My American Wife!, a documentary/TV show featuring American housewives cooking meat dishes is being filmed in America. It is aired in Japan to promote meat consumption. In America we have Jane Takagi-Little, a Japanese-American woman who is in charge of directing the documentary. She is independent, righteous, creative and interrogative. On the Japanese side of things we have Akiko the bulimic Japanese housewife, who seems to be Jane’s exact opposite: meek, frail and completely under her husband’s control. In fact, she is bullied by her husband into carefully watching the show every week and cooking the recipes shown so she can gain some weight- and bear children.
This book was an odd one. A humorous yet dark book… on meat? Containing the clash of American and Japanese cultures? Not just a novel but also an informative, documentary-like sort of book, with information on the meat industry? Yes. I really enjoy that type of thing though, where the author sticks in bits of information related to the story-line. It’s not boring at all- on the contrary it makes the book a lot more realistic. (Yann Martel does the same thing in Life of Pi. I really think it adds a lot to the book.) Also, after reading this book, I really feel like reading Shonagon’s Pillow Book. Ozeki makes a lot of references to it and I found that I can also relate to some of Shonagon’s lists. After looking more into her I found this list, which I especially liked:
81. Awkward Things
One has gone to a house and asked to see someone; but the wrong person appears, thinking that it is he who is wanted; this is especially awkward if one has brought a present.
One has allowed oneself to speak badly about someone without really intending to do so; a young child who has overheard it all goes and repeats what one has said in front of the person in question.
Someone sobs out a pathetic story. One is deeply moved; but it so happens that not a single tear comes to one’s eyes— most awkward. Though one makes one’s face look as if one is going to cry, it is no use: not a single tear will come. Yet there are times when, having heard something happy, one feels the tears streaming out.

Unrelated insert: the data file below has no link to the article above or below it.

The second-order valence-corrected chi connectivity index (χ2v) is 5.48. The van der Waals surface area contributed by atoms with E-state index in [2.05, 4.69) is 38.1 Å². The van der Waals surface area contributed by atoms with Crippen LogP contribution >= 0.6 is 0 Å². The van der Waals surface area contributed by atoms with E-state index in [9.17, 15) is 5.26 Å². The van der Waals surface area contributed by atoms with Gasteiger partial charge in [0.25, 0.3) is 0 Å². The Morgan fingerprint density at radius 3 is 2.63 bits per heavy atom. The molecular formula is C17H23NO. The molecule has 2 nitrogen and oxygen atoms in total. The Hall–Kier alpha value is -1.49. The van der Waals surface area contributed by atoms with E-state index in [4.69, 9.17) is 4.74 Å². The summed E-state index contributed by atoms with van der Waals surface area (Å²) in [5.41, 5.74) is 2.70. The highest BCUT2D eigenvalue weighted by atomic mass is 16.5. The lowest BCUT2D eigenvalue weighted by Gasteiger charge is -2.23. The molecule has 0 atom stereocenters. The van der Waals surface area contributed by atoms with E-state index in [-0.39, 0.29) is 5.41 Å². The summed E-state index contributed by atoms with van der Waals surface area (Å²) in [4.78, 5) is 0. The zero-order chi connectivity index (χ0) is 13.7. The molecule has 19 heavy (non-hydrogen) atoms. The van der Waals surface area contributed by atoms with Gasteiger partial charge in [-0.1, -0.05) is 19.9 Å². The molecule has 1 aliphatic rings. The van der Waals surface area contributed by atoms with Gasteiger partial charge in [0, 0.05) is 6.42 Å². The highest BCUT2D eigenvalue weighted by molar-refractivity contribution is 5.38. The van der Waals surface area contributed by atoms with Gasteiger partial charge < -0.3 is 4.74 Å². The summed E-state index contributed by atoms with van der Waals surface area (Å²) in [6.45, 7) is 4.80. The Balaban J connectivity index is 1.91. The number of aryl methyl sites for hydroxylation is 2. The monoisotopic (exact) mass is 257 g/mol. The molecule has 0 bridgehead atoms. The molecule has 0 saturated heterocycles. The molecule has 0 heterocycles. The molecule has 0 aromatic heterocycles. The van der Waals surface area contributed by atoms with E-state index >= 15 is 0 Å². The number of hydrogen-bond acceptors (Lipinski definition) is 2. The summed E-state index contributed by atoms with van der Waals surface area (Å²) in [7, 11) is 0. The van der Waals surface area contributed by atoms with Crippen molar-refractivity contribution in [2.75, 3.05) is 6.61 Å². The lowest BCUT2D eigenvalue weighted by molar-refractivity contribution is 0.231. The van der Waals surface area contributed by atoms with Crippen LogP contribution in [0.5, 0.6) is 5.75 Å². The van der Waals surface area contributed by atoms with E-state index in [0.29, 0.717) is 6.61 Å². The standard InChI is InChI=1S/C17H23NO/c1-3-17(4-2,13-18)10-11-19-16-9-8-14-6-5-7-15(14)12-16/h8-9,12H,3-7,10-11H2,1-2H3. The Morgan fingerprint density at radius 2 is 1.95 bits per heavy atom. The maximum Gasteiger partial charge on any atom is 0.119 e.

Coming back to the story line, I found Akiko a warmer character (compared to Jane). She was more like Nao in A Tale For The Time Being, another novel by Ozeki. These type of characters, who are placed in a difficult and desperate situation and are feeling pretty down about it, I feel a lot of compassion for them. I feel like hugging them and I hate all the people who are making their lives even more difficult. Something else that really gets to me: seeing the gentle and noble side of some of the colder characters. For My Year Of Meats, these characters were Suzuki and Oh, Jane’s camera crew.
I don’t know how I feel about meat after reading this book. I’ve never been a fan of meat, especially red meat, but I don’t think I’m becoming a vegetarian anytime soon, purely for practical reasons (I believe I might die if I stop eating meat, since my college cafeteria has no vegetarian menu.) However, Ozeki’s message did hit home: the scenes of the slaughterhouse and the feedlot (especially the feedlot) were very disturbing to me and I am concerned about the hormones they use on animals.
Reader, if I had to pick one of Ozeki’s books, I think I’d still pick A Tale For The Time Being. It moved me more. It also has the advantage of being the first Ozeki novel I read. However, I recommend this book wholeheartedly. In fact, not just this book, but this author.
Take care, dear reader.